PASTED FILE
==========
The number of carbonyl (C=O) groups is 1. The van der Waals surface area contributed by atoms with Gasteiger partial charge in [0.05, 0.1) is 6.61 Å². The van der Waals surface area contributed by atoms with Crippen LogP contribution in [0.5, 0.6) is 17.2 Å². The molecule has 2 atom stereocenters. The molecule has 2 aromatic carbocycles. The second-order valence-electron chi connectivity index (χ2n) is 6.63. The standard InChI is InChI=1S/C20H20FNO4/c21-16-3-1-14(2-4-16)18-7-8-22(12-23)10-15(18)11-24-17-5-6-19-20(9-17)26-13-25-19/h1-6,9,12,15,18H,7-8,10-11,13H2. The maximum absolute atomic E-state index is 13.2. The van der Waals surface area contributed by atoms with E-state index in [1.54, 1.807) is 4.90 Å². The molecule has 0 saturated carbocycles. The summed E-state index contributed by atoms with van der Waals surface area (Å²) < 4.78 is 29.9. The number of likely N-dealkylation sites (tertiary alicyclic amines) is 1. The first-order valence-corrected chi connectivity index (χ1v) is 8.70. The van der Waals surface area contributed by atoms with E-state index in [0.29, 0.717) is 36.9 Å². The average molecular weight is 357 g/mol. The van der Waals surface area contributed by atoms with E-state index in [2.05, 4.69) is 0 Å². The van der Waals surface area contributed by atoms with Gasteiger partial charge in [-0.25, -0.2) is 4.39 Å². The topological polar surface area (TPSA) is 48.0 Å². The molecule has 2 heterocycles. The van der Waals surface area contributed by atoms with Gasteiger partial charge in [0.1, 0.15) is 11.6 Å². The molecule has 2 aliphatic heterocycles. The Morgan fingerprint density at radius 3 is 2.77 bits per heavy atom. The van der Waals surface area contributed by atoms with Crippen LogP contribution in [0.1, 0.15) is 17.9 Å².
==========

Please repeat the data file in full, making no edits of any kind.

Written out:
The number of carbonyl (C=O) groups is 1. The van der Waals surface area contributed by atoms with Gasteiger partial charge in [0.05, 0.1) is 6.61 Å². The van der Waals surface area contributed by atoms with Crippen LogP contribution in [0.5, 0.6) is 17.2 Å². The molecule has 2 atom stereocenters. The molecule has 2 aromatic carbocycles. The second-order valence-electron chi connectivity index (χ2n) is 6.63. The standard InChI is InChI=1S/C20H20FNO4/c21-16-3-1-14(2-4-16)18-7-8-22(12-23)10-15(18)11-24-17-5-6-19-20(9-17)26-13-25-19/h1-6,9,12,15,18H,7-8,10-11,13H2. The maximum absolute atomic E-state index is 13.2. The van der Waals surface area contributed by atoms with E-state index in [1.54, 1.807) is 4.90 Å². The molecule has 0 saturated carbocycles. The summed E-state index contributed by atoms with van der Waals surface area (Å²) < 4.78 is 29.9. The number of likely N-dealkylation sites (tertiary alicyclic amines) is 1. The first-order valence-corrected chi connectivity index (χ1v) is 8.70. The van der Waals surface area contributed by atoms with E-state index in [0.29, 0.717) is 36.9 Å². The average molecular weight is 357 g/mol. The van der Waals surface area contributed by atoms with E-state index in [2.05, 4.69) is 0 Å². The van der Waals surface area contributed by atoms with Gasteiger partial charge in [-0.25, -0.2) is 4.39 Å². The topological polar surface area (TPSA) is 48.0 Å². The molecule has 2 heterocycles. The van der Waals surface area contributed by atoms with Gasteiger partial charge in [0.1, 0.15) is 11.6 Å². The molecule has 2 aliphatic heterocycles. The Morgan fingerprint density at radius 3 is 2.77 bits per heavy atom. The van der Waals surface area contributed by atoms with Crippen LogP contribution in [0.1, 0.15) is 17.9 Å².